Your late-night habits could be taking a toll on your health.
Not a morning person? Friends and family might have been nagging you to readjust your body clock for quite a while, but new research has confirmed that being a night owl could literally kill you.
A study conducted by Northwestern Medicine and the University of Surrey in the UK has found that night owls (people who stay up late and struggle to get out of bed in the morning) are 10% more likely to die compared to "larks" (those who go to bed and wake up around sunrise).
The researchers examined data from 50,000 people over a 6.5-year period.
"Night owls trying to live in a morning lark world may have health consequences for their bodies," said co-lead author Kristen Knutson, associate professor at neurology at Northwestern University Feinberg School of Medicine, in a press release.
The study found that night owls have higher rates of diabetes, psychological disorders, and neurological disorders. The researchers posed a few theories as to why night owls have higher mortality rates.
It could be a mismatch between people's internal biological clock and their external environment. For example, you could be a night owl and still have to force yourself to wake up early because of your job.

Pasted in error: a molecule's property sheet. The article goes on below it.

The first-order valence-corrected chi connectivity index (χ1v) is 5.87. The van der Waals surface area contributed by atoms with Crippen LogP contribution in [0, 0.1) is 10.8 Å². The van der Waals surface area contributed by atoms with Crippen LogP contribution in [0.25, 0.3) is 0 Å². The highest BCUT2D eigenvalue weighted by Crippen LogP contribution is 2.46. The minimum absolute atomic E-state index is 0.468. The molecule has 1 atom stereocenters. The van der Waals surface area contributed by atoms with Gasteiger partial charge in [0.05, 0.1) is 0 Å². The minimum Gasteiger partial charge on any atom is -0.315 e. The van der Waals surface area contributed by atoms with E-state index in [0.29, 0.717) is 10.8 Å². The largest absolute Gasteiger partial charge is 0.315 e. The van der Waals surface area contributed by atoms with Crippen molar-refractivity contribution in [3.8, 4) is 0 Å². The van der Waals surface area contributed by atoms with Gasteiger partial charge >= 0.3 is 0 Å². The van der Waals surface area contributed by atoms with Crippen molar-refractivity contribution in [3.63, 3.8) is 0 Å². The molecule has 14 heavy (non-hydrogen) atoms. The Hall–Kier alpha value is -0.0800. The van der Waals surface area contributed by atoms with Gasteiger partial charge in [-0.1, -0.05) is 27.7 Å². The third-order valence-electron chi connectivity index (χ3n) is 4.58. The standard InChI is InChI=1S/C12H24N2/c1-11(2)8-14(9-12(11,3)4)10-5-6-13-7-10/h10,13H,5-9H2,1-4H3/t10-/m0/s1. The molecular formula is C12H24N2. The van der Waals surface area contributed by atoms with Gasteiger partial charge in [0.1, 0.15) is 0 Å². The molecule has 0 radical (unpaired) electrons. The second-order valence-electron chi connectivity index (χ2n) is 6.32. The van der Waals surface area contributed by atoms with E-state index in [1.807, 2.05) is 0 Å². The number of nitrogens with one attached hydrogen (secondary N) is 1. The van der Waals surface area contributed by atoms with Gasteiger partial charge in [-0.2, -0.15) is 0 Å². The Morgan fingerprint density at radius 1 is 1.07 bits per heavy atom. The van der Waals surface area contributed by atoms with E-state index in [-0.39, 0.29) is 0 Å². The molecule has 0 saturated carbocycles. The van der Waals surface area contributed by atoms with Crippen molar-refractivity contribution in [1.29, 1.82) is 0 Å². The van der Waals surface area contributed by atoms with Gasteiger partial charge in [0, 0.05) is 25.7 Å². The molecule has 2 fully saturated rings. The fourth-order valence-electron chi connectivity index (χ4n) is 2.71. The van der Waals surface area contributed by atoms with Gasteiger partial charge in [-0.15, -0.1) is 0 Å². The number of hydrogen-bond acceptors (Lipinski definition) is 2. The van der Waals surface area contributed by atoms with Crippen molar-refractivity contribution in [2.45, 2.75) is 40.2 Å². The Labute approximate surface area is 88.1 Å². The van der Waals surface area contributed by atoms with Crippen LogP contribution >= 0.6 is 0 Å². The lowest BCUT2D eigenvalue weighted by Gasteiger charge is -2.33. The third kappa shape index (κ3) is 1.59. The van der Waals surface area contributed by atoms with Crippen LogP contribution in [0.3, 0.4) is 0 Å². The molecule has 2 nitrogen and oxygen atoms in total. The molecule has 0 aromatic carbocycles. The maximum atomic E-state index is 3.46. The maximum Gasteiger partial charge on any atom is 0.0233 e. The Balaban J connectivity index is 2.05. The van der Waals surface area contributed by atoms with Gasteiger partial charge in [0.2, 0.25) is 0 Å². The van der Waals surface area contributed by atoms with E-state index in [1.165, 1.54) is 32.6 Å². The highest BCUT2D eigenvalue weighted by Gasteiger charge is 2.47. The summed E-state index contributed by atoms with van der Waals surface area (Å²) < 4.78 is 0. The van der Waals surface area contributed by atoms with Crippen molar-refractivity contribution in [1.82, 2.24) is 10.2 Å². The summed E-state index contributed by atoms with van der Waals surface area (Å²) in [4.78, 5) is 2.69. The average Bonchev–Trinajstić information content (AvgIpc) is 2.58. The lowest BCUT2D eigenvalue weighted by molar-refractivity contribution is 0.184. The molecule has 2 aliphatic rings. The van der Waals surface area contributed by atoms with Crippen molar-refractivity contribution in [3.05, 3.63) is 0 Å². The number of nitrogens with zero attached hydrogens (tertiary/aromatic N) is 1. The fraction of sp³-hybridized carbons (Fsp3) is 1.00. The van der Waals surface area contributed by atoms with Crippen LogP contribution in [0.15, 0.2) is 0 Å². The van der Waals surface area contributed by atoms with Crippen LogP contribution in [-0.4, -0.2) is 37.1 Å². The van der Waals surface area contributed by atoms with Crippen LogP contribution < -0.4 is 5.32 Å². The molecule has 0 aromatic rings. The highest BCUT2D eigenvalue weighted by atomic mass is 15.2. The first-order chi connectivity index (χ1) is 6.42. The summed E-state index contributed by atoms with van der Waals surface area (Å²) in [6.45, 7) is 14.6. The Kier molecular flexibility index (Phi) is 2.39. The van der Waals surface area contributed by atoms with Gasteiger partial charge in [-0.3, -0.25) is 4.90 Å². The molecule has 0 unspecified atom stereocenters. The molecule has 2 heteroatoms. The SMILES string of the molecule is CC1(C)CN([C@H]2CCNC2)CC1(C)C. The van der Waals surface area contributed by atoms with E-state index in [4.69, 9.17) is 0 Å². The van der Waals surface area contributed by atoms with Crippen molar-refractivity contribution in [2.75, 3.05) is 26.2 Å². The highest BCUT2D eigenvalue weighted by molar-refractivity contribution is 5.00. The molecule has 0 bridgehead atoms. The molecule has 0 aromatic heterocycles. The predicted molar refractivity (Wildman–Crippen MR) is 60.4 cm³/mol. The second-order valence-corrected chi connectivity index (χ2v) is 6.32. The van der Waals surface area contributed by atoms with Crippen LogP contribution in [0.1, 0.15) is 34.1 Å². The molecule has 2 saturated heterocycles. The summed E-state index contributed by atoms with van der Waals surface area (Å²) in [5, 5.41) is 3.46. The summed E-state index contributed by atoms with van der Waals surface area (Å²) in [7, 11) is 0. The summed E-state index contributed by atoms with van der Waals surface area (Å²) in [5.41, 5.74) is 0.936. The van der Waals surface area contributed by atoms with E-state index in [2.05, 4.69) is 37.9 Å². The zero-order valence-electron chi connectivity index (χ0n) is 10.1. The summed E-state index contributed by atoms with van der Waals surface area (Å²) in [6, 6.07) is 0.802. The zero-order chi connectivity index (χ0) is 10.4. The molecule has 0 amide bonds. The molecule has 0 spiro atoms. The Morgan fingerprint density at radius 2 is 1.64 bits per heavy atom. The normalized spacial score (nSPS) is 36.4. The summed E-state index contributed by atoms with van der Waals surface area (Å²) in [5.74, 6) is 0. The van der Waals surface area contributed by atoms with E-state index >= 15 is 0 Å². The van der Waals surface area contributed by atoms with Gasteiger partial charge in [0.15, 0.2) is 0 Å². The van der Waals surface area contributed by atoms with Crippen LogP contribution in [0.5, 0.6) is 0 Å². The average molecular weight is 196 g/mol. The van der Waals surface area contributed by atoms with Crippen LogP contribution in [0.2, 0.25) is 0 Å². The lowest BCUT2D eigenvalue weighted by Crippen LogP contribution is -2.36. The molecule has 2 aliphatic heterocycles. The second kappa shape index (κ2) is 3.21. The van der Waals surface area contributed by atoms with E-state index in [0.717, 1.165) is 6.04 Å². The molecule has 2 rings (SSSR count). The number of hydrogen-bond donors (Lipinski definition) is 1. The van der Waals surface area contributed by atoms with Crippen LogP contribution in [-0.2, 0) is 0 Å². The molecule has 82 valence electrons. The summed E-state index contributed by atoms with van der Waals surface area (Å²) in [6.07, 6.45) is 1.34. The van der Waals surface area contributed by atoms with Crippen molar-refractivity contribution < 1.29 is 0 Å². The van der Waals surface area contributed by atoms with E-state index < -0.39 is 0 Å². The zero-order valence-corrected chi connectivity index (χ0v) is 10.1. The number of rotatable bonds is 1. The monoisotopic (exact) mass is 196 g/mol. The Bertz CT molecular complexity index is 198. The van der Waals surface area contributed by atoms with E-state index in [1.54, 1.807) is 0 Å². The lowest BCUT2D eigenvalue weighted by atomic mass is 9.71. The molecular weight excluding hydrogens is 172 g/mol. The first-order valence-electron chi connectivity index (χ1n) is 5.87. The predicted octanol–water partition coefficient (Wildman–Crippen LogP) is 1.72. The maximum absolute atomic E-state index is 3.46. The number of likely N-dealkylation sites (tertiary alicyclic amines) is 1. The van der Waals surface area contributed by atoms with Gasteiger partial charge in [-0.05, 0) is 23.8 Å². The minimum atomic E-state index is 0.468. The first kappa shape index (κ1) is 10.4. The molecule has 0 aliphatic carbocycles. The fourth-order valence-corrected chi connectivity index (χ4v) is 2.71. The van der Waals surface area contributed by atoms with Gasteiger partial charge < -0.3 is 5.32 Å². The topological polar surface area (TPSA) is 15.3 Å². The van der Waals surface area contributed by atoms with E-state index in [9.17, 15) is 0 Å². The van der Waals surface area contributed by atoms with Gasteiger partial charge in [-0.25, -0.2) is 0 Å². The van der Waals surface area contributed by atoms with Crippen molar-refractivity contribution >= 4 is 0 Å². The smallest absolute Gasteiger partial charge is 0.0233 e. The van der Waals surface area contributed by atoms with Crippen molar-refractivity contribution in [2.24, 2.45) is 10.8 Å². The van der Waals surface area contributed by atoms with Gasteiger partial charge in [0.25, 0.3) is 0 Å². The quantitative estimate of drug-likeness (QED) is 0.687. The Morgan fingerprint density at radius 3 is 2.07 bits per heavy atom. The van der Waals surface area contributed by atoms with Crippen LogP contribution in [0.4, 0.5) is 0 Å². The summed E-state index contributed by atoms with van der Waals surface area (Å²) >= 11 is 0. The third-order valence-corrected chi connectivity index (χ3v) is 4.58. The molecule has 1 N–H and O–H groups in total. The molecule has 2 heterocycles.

Night owls shouldn't be forced to get up for an 8 a.m. shift, researchers say.
"We should discuss allowing evening types to start and finish work later, where practical," said Malcolm von Schantz, professor of chronobiology at the University of Surrey. "And we need more research about how we can help evening types cope with the higher effort of keeping their body clock in synchrony with sun time."
"There are a whole variety of unhealthy behaviours related to being up late in the dark by yourself," added Knutson. Some examples of these are:
Genetics and environment play a huge role in whether a person is a morning lark or night owl (or somewhere in the middle). But there are a few things you could do to shift your body clock, including:
So if you're a night owl, keep your chin up. You can still turn things around. Said Knutson, "You're not doomed."
Now that you know that night owls more likely to die, will you be changing your habits?
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